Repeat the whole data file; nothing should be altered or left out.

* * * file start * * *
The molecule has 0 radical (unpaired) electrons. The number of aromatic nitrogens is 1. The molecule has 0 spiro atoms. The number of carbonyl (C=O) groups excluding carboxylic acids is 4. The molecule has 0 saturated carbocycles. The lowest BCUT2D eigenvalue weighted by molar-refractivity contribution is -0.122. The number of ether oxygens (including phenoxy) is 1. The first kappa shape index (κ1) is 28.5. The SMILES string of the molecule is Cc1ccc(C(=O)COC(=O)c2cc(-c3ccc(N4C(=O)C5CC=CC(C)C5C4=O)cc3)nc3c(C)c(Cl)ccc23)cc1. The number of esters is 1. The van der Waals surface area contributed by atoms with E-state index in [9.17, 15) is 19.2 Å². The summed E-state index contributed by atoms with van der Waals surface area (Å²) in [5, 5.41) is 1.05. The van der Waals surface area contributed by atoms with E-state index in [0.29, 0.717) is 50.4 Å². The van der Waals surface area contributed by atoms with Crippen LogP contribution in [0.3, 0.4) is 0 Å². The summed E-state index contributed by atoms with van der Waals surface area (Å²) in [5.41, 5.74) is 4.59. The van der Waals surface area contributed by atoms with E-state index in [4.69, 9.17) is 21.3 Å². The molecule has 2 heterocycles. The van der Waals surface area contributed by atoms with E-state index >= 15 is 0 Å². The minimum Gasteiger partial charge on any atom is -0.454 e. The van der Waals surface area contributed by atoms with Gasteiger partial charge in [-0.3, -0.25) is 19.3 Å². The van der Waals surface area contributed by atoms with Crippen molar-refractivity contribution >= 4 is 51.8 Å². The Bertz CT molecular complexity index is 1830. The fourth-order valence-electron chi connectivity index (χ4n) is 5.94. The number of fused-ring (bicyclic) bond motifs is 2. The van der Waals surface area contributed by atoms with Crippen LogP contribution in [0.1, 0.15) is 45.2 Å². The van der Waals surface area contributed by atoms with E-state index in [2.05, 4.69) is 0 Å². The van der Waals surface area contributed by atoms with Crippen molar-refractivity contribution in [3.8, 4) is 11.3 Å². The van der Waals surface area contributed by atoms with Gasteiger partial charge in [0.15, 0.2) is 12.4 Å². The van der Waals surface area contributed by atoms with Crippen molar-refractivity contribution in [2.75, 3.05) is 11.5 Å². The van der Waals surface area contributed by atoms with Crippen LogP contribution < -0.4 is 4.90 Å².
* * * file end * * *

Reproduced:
The molecule has 0 radical (unpaired) electrons. The number of aromatic nitrogens is 1. The molecule has 0 spiro atoms. The number of carbonyl (C=O) groups excluding carboxylic acids is 4. The molecule has 0 saturated carbocycles. The lowest BCUT2D eigenvalue weighted by molar-refractivity contribution is -0.122. The number of ether oxygens (including phenoxy) is 1. The first kappa shape index (κ1) is 28.5. The SMILES string of the molecule is Cc1ccc(C(=O)COC(=O)c2cc(-c3ccc(N4C(=O)C5CC=CC(C)C5C4=O)cc3)nc3c(C)c(Cl)ccc23)cc1. The number of esters is 1. The van der Waals surface area contributed by atoms with E-state index in [9.17, 15) is 19.2 Å². The summed E-state index contributed by atoms with van der Waals surface area (Å²) in [5, 5.41) is 1.05. The van der Waals surface area contributed by atoms with E-state index in [0.29, 0.717) is 50.4 Å². The van der Waals surface area contributed by atoms with Crippen LogP contribution in [0.3, 0.4) is 0 Å². The summed E-state index contributed by atoms with van der Waals surface area (Å²) in [5.41, 5.74) is 4.59. The van der Waals surface area contributed by atoms with E-state index in [4.69, 9.17) is 21.3 Å². The molecule has 2 heterocycles. The van der Waals surface area contributed by atoms with E-state index >= 15 is 0 Å². The minimum Gasteiger partial charge on any atom is -0.454 e. The van der Waals surface area contributed by atoms with Gasteiger partial charge in [-0.3, -0.25) is 19.3 Å². The van der Waals surface area contributed by atoms with Crippen molar-refractivity contribution >= 4 is 51.8 Å². The Bertz CT molecular complexity index is 1830. The fourth-order valence-electron chi connectivity index (χ4n) is 5.94. The number of fused-ring (bicyclic) bond motifs is 2. The van der Waals surface area contributed by atoms with Crippen LogP contribution in [0.1, 0.15) is 45.2 Å². The van der Waals surface area contributed by atoms with E-state index in [2.05, 4.69) is 0 Å². The van der Waals surface area contributed by atoms with Crippen molar-refractivity contribution in [3.8, 4) is 11.3 Å². The van der Waals surface area contributed by atoms with Gasteiger partial charge in [0.15, 0.2) is 12.4 Å². The van der Waals surface area contributed by atoms with Crippen molar-refractivity contribution in [2.75, 3.05) is 11.5 Å². The van der Waals surface area contributed by atoms with Crippen LogP contribution < -0.4 is 4.90 Å².